Corruption costs taxpayers dearly

Corruption costs taxpayers dearly

It makes no sense for the state to lavish money on outside lawyers when investigators already are on the payroll.

There is, as the old saying goes, more than one way to skin a cat. Given that reality, the best way to do so is the most cost-effective way, particularly if cash is short.

That's why state officials are correct that, until proven otherwise, the best way to root out improper patronage hiring in Illinois is in-house through the executive inspector general's office rather than vastly expanding the duties of a hugely expensive, outside law firm that monitors hiring.

In fact, it's a no-brainer.

Nonetheless, Gov. Bruce Rauner is in federal court trying to persuade a judge not to drop another financial bomb on the effectively bankrupt state of Illinois.

The case stems from years (2003-14) of corrupt hiring at the Illinois Department of Transportation. Former Govs. Rod Blagojevich and Pat Quinn oversaw what can only be described as a conspiracy to engage in wholesale violations of state hiring law to ensure that friends, family members and campaign donors of powerful Democrats were put on the payroll without going through the traditional hiring process.

That kind of patronage hiring has been illegal since 1990, when the U.S. Supreme Court struck down the state's political hiring process under former Republican Gov. James Thompson.

The decision paved the way for merit hiring, a system that gives everyone a fair chance at securing state employment instead of just those with political connections.

The IDOT case is in court because Chicago lawyer Michael Shakman challenged state compliance, a move that opened a can of worms late in Quinn's administration.

Now as part of that lawsuit, Shakman is asking a federal judge to expand the current monitoring of IDOT to all state agencies.

Or, as the legal motion filed by Rauner's office put it, the law firm's turf would be expanded "from one agency and 5,000 employees to 51 agencies and 50,000 employees."

The state already has paid the outside monitor $800,000 for its IDOT work. Imagine the costs if the monitor's assigned work exponentially expands.

It's a sad fact that most citizens don't pay much attention to what happens at all levels of government. To them, it's just noise.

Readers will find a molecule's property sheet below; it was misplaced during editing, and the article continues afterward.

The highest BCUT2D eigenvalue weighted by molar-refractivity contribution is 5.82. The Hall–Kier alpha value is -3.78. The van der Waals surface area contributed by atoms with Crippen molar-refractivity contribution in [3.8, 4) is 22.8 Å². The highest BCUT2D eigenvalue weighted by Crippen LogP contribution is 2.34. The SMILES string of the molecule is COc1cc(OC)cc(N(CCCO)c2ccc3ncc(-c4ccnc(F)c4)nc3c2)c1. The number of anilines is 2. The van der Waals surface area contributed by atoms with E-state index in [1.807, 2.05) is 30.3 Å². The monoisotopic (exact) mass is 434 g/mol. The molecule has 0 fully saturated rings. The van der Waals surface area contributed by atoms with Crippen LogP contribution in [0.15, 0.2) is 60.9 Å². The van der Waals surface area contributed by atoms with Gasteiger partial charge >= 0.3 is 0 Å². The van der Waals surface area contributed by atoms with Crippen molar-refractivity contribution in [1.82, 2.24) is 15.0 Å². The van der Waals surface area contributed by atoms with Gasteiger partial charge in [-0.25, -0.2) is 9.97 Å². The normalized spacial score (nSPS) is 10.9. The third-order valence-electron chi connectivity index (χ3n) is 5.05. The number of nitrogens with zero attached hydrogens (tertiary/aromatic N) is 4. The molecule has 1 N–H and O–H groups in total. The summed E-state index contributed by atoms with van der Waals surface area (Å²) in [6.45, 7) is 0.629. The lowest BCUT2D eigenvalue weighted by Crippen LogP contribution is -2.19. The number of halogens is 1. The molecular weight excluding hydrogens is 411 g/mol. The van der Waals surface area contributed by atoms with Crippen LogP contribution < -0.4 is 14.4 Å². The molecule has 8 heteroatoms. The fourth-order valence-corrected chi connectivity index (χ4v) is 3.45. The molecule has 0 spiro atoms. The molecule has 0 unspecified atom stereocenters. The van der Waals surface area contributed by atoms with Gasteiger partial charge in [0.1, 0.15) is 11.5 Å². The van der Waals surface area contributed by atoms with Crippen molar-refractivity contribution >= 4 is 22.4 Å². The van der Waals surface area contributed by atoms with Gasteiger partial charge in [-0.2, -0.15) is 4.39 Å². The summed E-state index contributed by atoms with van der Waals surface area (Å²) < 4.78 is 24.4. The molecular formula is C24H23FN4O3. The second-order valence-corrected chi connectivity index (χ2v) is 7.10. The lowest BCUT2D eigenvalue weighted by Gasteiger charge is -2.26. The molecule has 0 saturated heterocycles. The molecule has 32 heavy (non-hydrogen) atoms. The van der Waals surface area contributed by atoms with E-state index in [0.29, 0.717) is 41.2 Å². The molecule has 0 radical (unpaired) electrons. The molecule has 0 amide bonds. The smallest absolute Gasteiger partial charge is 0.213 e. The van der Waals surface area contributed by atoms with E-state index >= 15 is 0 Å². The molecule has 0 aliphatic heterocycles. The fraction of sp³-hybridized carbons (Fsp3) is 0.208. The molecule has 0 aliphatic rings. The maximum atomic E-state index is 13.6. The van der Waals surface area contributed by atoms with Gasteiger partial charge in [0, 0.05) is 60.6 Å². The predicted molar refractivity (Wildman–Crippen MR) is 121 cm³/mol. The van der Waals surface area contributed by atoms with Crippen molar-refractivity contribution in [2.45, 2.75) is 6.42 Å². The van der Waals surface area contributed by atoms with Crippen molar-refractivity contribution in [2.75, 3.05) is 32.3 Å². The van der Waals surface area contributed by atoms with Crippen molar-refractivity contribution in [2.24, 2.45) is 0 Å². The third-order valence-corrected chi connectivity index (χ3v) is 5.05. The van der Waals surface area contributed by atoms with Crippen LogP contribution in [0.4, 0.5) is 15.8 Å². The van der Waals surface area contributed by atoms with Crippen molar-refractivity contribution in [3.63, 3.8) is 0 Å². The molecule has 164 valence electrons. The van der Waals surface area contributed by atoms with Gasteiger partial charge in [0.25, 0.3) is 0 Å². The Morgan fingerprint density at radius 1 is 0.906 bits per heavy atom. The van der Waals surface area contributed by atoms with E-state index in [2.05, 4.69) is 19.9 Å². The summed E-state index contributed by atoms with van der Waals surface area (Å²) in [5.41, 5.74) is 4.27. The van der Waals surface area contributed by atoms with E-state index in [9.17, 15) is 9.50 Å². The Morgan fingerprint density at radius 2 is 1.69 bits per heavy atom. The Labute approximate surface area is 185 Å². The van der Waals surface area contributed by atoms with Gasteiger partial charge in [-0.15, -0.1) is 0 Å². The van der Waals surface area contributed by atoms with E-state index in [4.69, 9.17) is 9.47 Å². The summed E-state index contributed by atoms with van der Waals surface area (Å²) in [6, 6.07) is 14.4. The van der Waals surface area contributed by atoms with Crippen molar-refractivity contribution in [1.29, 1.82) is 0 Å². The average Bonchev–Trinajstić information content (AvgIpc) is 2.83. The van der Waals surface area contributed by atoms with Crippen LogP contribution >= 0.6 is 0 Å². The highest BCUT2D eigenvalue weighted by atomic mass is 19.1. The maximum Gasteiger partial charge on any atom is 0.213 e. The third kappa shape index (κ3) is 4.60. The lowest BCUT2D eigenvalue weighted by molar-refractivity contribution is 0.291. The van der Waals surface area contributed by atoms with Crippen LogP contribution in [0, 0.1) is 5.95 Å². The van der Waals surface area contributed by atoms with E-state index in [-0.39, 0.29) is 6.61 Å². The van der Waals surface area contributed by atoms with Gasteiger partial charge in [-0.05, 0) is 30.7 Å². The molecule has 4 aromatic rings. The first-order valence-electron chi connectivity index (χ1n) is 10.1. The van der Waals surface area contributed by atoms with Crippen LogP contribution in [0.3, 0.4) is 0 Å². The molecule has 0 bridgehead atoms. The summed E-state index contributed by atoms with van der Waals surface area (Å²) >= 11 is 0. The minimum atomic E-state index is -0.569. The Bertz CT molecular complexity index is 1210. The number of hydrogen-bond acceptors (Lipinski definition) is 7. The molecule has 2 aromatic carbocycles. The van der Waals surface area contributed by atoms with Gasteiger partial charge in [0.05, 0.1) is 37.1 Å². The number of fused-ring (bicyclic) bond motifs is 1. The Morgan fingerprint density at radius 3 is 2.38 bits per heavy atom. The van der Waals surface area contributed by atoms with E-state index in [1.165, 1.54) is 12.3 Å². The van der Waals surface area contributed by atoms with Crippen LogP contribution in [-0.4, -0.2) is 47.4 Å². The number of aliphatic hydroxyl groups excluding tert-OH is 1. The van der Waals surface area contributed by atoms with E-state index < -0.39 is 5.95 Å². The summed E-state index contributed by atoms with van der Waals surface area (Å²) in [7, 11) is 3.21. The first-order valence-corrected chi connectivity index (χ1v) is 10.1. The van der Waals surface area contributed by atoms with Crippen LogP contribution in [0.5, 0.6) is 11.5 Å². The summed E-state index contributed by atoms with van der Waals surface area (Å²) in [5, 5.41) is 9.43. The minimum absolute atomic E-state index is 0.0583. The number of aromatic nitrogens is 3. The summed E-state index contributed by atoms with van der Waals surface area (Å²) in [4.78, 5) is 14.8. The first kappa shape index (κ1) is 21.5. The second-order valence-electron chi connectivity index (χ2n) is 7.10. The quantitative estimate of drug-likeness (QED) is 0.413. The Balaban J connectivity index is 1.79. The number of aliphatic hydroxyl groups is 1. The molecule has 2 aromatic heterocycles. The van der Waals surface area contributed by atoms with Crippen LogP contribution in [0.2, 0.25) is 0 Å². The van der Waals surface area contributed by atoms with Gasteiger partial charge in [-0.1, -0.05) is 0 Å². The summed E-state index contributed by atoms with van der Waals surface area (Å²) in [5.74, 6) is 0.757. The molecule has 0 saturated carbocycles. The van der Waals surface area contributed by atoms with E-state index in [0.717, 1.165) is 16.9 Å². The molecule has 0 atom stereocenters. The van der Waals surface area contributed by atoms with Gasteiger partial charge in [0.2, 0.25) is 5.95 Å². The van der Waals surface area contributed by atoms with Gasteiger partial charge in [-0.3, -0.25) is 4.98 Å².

That's too bad because it costs taxpayers a fortune through what is known as Illinois' "corruption tax." That refers to the extra costs to taxpayers caused by insiders rigging the game — in this case illegal hiring — for themselves as well as the investigatory costs of trying to track down the wrongdoers.

There's no doubt that Gov. Rauner is committed to taking the steps necessary to expose this insidious practice. But, given limited resources, he's sensibly assigned Executive Inspector General Maggie Hickey to oversee hiring decisions to make sure rules are followed. He has proposed a $600,000 budget increase to provide additional resources for that office's hiring and employment monitoring unit.

Unfortunately, taxpayers pay either way. But there's no reason they should pay more than necessary.

Here's another reality involving this kind of corruption in Illinois. The wrongdoers almost always get away with it.

How else can one explain why only about 30 of IDOT's illegal hires over an 11-year period recently lost their jobs? The others have either left IDOT or were transferred into union-protected positions and, as a result, are safe and sound.

Being illegally hired in the first place has no bearing on the matter. That's a real Illinois-style disgrace.

It does, of course, make perfect sense to suspect that patronage hiring wasn't limited to IDOT and was pervasive throughout the executive branch. But there's hardly any sense in pursuing a hugely expensive investigation if only a few wrongdoers ultimately are identified and removed from the state payroll.

Make no mistake, it's a good thing that the curtain was pulled back and the misbehavior at IDOT exposed. If there was similar misconduct elsewhere, expose that, too. But Illinois' impoverished state must also be a consideration in deciding how to proceed.

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Sid Saltfork wrote on September 21, 2016 at 5:09 pm

It has been going on longer than old men remember.  It happened under Walker, Thompson, Edgar, Ryan, Blago, and Quinn.  It happened before Walker,  Paul Powell, Speaker of the House, learned it from whoever was his mentor.

The Rutan vs. the State of Illinois decision indicated that it could not happen at the lower ranks, but "management" was not subject to nepotism protection.  That extends from the local office supervisor up through directors of agencies.

Now, Rauner is a crusader for corruption reform.  Do you really think that he has not appointed supporters like his wife?  He, also, pays contracts for "visiting" management, and advisors.  It is the same candy bar with a different wrapper.  Citizens should be aware of the costs, and corruption by using private contractors.  Do you think that sizeable contracts for corporate prison guards are not willing to provide kick backs, or "donations"?  Sure, it looks good using a private law firm to investigate whatever is deemed to be investigated.  You can get the results you want that way.  It is just another political trick.

Like Bill Cellini, bi-partisan president of the asphaltors association, was reported saying when the Blago top people gathered after Blago's election.  "We are here when you lose, and when you win."  Corruption is a bi-partisan industry.

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